To this generalization, there are two important exceptions. First, obviously, he can make you do anything he wants if you have to deal with physical domination and abuse. You can do nothing in that situation except to leave as soon as possible. Second, and less obviously, he can make you do many things if you are economically dependent upon him. If, however, you have your own resources inside or outside marriage, then most of the domination that is involved is a combination of traditional authority and psychological intimidation.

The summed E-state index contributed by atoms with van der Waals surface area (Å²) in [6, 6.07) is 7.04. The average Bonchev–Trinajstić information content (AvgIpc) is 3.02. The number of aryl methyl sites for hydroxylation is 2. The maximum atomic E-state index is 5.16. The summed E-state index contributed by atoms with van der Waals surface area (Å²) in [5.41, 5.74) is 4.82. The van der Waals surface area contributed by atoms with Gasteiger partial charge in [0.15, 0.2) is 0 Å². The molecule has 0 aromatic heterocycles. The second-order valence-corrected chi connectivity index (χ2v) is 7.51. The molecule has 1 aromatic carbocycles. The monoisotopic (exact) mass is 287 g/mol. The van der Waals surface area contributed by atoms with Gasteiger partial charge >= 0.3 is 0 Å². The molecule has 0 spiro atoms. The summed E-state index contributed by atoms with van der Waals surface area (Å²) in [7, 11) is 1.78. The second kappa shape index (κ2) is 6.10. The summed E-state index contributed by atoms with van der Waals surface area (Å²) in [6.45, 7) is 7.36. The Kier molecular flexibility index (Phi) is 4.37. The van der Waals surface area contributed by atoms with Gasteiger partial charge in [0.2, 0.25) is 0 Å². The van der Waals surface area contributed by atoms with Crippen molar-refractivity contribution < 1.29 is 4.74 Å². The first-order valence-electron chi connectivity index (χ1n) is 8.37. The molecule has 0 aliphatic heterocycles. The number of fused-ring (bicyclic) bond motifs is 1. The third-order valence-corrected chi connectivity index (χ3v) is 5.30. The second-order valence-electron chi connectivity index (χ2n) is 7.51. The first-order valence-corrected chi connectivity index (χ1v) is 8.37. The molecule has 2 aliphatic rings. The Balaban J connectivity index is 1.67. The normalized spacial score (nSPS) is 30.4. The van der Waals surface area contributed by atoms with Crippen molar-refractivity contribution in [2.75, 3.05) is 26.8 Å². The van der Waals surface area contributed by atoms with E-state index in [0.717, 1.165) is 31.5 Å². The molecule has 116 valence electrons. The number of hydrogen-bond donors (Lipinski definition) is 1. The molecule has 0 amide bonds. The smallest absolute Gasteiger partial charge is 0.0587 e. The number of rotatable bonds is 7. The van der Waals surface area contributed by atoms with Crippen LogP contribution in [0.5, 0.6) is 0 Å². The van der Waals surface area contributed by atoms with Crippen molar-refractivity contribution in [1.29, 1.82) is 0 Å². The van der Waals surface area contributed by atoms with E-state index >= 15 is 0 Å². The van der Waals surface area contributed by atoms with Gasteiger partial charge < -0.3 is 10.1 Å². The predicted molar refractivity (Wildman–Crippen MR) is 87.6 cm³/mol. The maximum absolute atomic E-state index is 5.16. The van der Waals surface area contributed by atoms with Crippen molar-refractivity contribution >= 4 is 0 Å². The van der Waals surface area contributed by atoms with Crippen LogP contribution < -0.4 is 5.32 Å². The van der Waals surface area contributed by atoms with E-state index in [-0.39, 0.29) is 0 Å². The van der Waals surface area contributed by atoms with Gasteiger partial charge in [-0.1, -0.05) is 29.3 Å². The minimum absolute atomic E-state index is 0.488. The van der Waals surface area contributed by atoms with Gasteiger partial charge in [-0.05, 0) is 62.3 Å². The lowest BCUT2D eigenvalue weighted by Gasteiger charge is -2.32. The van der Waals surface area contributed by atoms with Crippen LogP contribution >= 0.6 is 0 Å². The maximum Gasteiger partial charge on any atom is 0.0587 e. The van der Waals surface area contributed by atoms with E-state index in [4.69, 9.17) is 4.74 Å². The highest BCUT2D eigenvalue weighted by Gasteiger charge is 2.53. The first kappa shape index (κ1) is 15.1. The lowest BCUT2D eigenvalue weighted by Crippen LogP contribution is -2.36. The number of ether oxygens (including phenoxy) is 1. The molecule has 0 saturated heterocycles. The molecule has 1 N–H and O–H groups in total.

I'll take my chauvinism with a hint of barbari...

I’ll take my chauvinism with a hint of barbarism please! (Photo credit: jeremyclarke)

While each new relationship brings out in a personality something slightly different than any other relationship, the problems you encounter with one man often tend to reoccur in subsequent ones. A young woman friend of mine used to wail to me as she found herself in the midst of all-too-familiar hassles, “Why does my life keep repeating itself?” My less than sympathetic response to her, “Because, my dear friend, you keep making the same mistakes!” A new love affair gives you a chance to start over. A new love affair gives you a chance to stop making the same mistakes . . . as long as you remain self-aware of your own previous detrimental patterns.

Don’t Play Pygmalion

Men will never disappoint us if we observe two rules: 1) to find out what they are; 2) to expect them to be just that.
—George Iles